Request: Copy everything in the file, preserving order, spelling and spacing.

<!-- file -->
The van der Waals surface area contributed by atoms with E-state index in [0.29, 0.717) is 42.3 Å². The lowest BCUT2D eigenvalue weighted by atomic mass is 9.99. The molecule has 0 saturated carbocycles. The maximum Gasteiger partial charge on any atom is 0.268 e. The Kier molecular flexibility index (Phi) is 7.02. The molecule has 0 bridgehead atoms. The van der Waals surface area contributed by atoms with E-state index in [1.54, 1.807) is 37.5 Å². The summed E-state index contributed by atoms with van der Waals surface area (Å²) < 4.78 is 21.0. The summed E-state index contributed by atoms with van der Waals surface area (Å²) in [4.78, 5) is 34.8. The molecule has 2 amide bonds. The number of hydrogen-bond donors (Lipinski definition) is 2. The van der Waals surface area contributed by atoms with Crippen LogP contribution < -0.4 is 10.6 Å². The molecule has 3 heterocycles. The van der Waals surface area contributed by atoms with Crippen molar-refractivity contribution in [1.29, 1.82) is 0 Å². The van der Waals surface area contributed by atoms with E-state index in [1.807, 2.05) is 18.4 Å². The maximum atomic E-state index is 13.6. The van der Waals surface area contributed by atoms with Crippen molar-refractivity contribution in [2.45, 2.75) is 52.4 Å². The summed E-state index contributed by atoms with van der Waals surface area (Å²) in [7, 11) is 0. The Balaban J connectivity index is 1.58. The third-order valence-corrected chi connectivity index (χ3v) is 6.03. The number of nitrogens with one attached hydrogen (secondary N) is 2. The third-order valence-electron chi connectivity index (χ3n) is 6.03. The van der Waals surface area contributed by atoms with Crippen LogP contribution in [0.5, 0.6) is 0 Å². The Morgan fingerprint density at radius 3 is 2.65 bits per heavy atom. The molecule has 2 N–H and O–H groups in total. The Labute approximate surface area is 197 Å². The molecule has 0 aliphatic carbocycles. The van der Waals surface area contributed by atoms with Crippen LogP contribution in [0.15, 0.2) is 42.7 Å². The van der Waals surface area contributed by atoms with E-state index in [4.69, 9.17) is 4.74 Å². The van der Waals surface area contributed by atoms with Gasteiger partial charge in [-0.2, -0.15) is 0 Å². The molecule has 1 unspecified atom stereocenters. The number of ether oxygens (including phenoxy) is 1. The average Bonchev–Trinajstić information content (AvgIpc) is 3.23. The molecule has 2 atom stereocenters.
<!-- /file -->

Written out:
The van der Waals surface area contributed by atoms with E-state index in [0.29, 0.717) is 42.3 Å². The lowest BCUT2D eigenvalue weighted by atomic mass is 9.99. The molecule has 0 saturated carbocycles. The maximum Gasteiger partial charge on any atom is 0.268 e. The Kier molecular flexibility index (Phi) is 7.02. The molecule has 0 bridgehead atoms. The van der Waals surface area contributed by atoms with E-state index in [1.54, 1.807) is 37.5 Å². The summed E-state index contributed by atoms with van der Waals surface area (Å²) < 4.78 is 21.0. The summed E-state index contributed by atoms with van der Waals surface area (Å²) in [4.78, 5) is 34.8. The molecule has 2 amide bonds. The number of hydrogen-bond donors (Lipinski definition) is 2. The van der Waals surface area contributed by atoms with Crippen LogP contribution < -0.4 is 10.6 Å². The molecule has 3 heterocycles. The van der Waals surface area contributed by atoms with Crippen molar-refractivity contribution in [1.29, 1.82) is 0 Å². The van der Waals surface area contributed by atoms with E-state index in [1.807, 2.05) is 18.4 Å². The maximum atomic E-state index is 13.6. The van der Waals surface area contributed by atoms with Crippen molar-refractivity contribution in [2.45, 2.75) is 52.4 Å². The summed E-state index contributed by atoms with van der Waals surface area (Å²) in [7, 11) is 0. The Balaban J connectivity index is 1.58. The third-order valence-corrected chi connectivity index (χ3v) is 6.03. The number of nitrogens with one attached hydrogen (secondary N) is 2. The third-order valence-electron chi connectivity index (χ3n) is 6.03. The van der Waals surface area contributed by atoms with Crippen LogP contribution in [0.5, 0.6) is 0 Å². The Morgan fingerprint density at radius 3 is 2.65 bits per heavy atom. The molecule has 2 N–H and O–H groups in total. The Labute approximate surface area is 197 Å². The molecule has 0 aliphatic carbocycles. The van der Waals surface area contributed by atoms with Crippen LogP contribution in [0.15, 0.2) is 42.7 Å². The van der Waals surface area contributed by atoms with E-state index in [4.69, 9.17) is 4.74 Å². The van der Waals surface area contributed by atoms with Gasteiger partial charge in [-0.2, -0.15) is 0 Å². The molecule has 1 unspecified atom stereocenters. The number of ether oxygens (including phenoxy) is 1. The average Bonchev–Trinajstić information content (AvgIpc) is 3.23. The molecule has 2 atom stereocenters.